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Pack that on to the schedule

I have reluctantly taken on a few more hours of tutoring this semester. I can really use the extra cash, for several reasons, not least of which because it's looking like I'll need to have some expensive dental surgery in the near future. Despite being told as recently as a couple years ago that they were fine, apparently my wisdom teeth are going to have to come out after all. I'm really unhappy about that, first because I do not relish the time spent out of commission due to how long it takes me to shake anesthetic. I might even need somebody to babysit me as I come out of it, as my history suggests it hits me very hard. The last time I had it when I was nineteen and had to be put under for a minor eye surgery, I was ridiculous and combative when I first woke up, then slept for like twelve solid hours, and then for the next day I was foggy, stupid, and not of totally sound judgment. Ugh. So at least for the beginning it's probably not the safest thing for me to be alone, but I hate to waste somebody's time with that.

And then there's the cost. It's looking to be extremely expensive, and my stupid insurance doesn't take much of a dent out of it. Overall, even before the extra hours I'm supposed to be making more this semester than last, but because of the schedule I'm getting paid on I haven't seen it yet, so this is a way of dealing with things more immediately. I'm not delighted to make my already full schedule even fuller, but I'm grateful that my work is flexible enough that I can do this at a time I need to. A lot of that is down to Bill, my awesome boss, so I'm particularly grateful for him.

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Brain fog

Having a very hard time coming up with a coherent entry, yesterday and today. I tell myself to update my blog with SOMETHING even if I don't have anything brilliant to say, but this week I'm struggling to come up with ANYTHING at all.

It's been busy. Basically I dove back into everything the minute I got home from helping Bernie move into his new apartment in Virginia, which entailed preparing the first week's module of the online class I'm teaching, and Hawking rehearsals beginning again. Both things are going well, but it's been basically running from one responsibility to the next from getting up in the morning to going to bed at night, and I find that exhausting. I've also not been taking the best care of myself, eating too much junk and not getting enough sleep.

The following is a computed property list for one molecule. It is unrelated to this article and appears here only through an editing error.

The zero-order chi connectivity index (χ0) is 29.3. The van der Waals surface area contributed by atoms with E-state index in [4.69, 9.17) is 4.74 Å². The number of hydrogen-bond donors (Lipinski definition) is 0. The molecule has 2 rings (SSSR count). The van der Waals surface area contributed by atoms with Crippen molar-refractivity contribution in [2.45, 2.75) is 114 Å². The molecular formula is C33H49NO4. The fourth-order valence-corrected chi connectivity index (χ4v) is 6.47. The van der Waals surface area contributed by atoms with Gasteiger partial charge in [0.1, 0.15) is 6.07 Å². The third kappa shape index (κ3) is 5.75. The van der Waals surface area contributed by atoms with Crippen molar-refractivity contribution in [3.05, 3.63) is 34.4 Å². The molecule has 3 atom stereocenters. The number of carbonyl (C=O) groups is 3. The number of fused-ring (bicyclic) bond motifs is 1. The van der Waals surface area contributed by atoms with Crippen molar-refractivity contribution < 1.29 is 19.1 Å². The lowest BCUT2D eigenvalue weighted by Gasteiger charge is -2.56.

I have been writing, though. Because I've been out all day and unable to get home until late, I've been finding places to hide myself between schedule blocks, usually on the Lesley campus, and get a few moments of writing in here and there. So I suppose I haven't been completely consumed by work, but I've had to set very, very low productivity goals just to keep myself generating a little bit every day.

I can rest this weekend, fortunately. And I'm gonna.

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Tonight at 7pm you can sign up for games at this year's Festival of the Larps at Brandeis University!

This is the totally free weekend-long larp convention in Waltham! It runs from the evening of Friday, April 28th, to the afternoon of Sunday, April 30th!

The schedule of signups is as follows:

- Monday, 20 March 2017, 7pm EDT - Sign-up for one game
- Tuesday, 21 March 2017, 7pm EDT - Sign-up for a second game
- Wednesday, 22 March 2017, 7pm EDT - Sign-up for as many games as you want!

You can check out the schedule of games to find a larp you might want to sign up for by clicking here!

I myself am running my five-person mystery larp Silver Lines on Saturday night of the event, which is set in the Mrs. Hawking universe and a ton of fun. It's so small I'm pretty sure it will fill fast, so I suggest you get in quickly if you'd like to play. :-)

As for tonight, I think I am going to use my first signup for Somewhere in the Wild West on Sunday afternoon, as I love westerns, but I'm still making up my mind. There are lots of awesome games, so I really think you should take a look and plan to come and join us at the end of April!

New gallery on Mrshawking.com!

Photography by Annushka Munch
Costume design by Jennifer Giorno
Makeup design by Jessicalee Skary
Set design by Bernie Gabin
Production design by Phoebe Roberts

BI Performance-85

"Base Instruments" Act II
by Annushka Munch


from "Base Instruments" at Arisia 2017



Featuring Cari Keebaugh, Circe Rowan, Jeremiah O'Sullivan, Arielle Kaplan, Eric Cheung, Sara Smith, Matthew Kamm, and Ava Maag.

Click here to view the gallery of images from the show!

The skill in imitation

One somewhat controversial thing I believe about writing is that it's very good to be able to imitate other writers' styles. Other writers and scholars thereof might disagree, failing to see any practical application for it, and protesting that it's more important to refine and develop your own unique voice rather than trying to copy someone else's. (You often hear that argument when people denigrate the writing of fan fiction.) But I maintain it's not only good practice, it's actually a skill worth having for its own sake.